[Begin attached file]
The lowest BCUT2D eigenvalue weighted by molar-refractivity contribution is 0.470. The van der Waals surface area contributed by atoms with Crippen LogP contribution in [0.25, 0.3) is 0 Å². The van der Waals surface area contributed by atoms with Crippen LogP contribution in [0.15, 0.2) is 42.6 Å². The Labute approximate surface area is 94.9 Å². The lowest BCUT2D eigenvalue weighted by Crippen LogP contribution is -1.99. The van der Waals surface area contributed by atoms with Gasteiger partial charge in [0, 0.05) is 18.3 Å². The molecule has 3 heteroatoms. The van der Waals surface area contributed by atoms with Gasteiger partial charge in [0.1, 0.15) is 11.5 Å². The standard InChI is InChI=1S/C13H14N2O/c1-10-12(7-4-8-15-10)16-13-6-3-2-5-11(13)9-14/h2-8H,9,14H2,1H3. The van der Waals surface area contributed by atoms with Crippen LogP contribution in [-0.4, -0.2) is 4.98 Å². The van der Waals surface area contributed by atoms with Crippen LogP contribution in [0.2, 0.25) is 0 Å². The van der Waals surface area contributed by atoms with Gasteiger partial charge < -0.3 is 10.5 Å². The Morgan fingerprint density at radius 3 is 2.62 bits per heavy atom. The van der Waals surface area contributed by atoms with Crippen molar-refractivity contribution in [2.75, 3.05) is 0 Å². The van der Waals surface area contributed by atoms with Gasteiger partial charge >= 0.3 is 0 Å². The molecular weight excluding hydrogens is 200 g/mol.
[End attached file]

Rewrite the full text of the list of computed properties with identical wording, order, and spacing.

The lowest BCUT2D eigenvalue weighted by molar-refractivity contribution is 0.470. The van der Waals surface area contributed by atoms with Crippen LogP contribution in [0.25, 0.3) is 0 Å². The van der Waals surface area contributed by atoms with Crippen LogP contribution in [0.15, 0.2) is 42.6 Å². The Labute approximate surface area is 94.9 Å². The lowest BCUT2D eigenvalue weighted by Crippen LogP contribution is -1.99. The van der Waals surface area contributed by atoms with Gasteiger partial charge in [0, 0.05) is 18.3 Å². The molecule has 3 heteroatoms. The van der Waals surface area contributed by atoms with Gasteiger partial charge in [0.1, 0.15) is 11.5 Å². The standard InChI is InChI=1S/C13H14N2O/c1-10-12(7-4-8-15-10)16-13-6-3-2-5-11(13)9-14/h2-8H,9,14H2,1H3. The van der Waals surface area contributed by atoms with Crippen LogP contribution in [-0.4, -0.2) is 4.98 Å². The van der Waals surface area contributed by atoms with Crippen LogP contribution in [0.2, 0.25) is 0 Å². The van der Waals surface area contributed by atoms with Gasteiger partial charge < -0.3 is 10.5 Å². The Morgan fingerprint density at radius 3 is 2.62 bits per heavy atom. The van der Waals surface area contributed by atoms with Crippen molar-refractivity contribution in [2.75, 3.05) is 0 Å². The van der Waals surface area contributed by atoms with Gasteiger partial charge >= 0.3 is 0 Å². The molecular weight excluding hydrogens is 200 g/mol.